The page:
Small world. Ben over at the Papilio Forums had almost the same needs as mine: wants to program an XC9572XL, prefers not to buy overpriced, single-purpose cables. So he adapted the XAPP058 reference code to a Papilio, cleverly using the desktop machine as a conduit between the potentially large xsvf file and the firmware.
I didn’t try to get Ben’s code running on the Papilio, because I have a different strategy in mind. I have ported the device portion to the Arduino, and I’m going to rewrite the tiny C-based desktop client in Python. It would be odd for someone to have a CPLD but _not_ have an Arduino within arm’s reach, and while every hobbyist _should_ have a Papilio (hi Jack!), it’s less common. As for the command-line tool, it’s straightforward I/O, which means Python’s the perfect choice to get Mac/Windows/Linux/wristwatch support for free. Last night I got the Arduino communicating with the C client just enough for the Arduino to start sending debug messages telling me it was very confused about its purpose in life. Tonight I hope to get it able to program something on the ‘9572, and then I’ll have a known-good toolchain against which to develop the Python client.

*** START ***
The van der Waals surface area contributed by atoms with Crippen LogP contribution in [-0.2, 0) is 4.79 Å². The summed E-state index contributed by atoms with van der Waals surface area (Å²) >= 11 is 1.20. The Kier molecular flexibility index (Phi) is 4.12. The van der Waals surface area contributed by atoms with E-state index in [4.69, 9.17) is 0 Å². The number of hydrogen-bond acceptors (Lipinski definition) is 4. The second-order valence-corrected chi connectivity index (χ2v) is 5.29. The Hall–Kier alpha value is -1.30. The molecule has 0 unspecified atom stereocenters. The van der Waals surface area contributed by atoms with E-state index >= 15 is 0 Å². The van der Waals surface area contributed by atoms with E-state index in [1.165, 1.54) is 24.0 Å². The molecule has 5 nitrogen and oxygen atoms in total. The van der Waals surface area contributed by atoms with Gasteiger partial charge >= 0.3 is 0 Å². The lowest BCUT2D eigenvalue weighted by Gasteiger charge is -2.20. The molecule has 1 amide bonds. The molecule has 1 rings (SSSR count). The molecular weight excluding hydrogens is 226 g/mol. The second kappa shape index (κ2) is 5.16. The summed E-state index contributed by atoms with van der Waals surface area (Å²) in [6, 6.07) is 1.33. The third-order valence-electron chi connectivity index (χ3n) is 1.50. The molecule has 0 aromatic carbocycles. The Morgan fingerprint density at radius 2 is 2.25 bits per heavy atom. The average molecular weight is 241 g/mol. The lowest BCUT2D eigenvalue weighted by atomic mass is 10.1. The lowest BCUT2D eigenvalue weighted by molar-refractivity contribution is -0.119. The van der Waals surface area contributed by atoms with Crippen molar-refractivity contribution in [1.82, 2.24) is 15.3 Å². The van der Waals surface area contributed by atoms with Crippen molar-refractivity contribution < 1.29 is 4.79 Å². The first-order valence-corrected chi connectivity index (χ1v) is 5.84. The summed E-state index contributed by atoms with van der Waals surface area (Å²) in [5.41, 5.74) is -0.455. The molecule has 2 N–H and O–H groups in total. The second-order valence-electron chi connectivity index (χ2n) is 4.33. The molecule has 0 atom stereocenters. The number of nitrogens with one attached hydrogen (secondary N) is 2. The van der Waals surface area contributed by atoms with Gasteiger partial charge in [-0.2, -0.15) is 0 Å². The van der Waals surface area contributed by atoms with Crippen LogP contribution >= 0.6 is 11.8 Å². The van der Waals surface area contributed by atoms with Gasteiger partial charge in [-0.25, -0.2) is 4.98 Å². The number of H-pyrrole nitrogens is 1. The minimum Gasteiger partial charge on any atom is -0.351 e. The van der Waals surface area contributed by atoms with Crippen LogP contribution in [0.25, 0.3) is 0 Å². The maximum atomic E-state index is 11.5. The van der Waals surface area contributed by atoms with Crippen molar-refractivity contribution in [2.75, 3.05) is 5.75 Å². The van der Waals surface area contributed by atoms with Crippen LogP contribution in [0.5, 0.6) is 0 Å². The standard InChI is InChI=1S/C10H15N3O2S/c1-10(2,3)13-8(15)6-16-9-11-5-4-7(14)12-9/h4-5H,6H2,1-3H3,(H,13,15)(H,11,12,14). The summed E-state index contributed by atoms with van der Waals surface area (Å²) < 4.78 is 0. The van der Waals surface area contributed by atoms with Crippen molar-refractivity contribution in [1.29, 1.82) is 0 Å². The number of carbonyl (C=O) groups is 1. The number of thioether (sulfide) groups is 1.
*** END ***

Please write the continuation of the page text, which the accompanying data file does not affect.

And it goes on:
Just a bit of pontificating about using the right tool for the job. It makes me sad when projects with a cross-platform audience use .BAT files, and it makes me sad any time I see C/C++ where cycle-for-cycle performance isn’t an issue. For shell scripts, use Bash. Install Cygwin if your favorite OS is one of the… one that doesn’t know Bash. And for pretty much every other desktop tool you can think of, consider Python rather than C. People reflexively think of C as the go-to language for portability, but at the tool level where you care more about how to open a nonblocking serial port rather than the endianness of an int, Python remains portable where C starts spewing out #ifdefs.
Anyway, back to the topic. When this project is done, any maker will be able to program a Xilinx CPLD with the hardware and OS he or she already has. No more ridiculous $50 cables.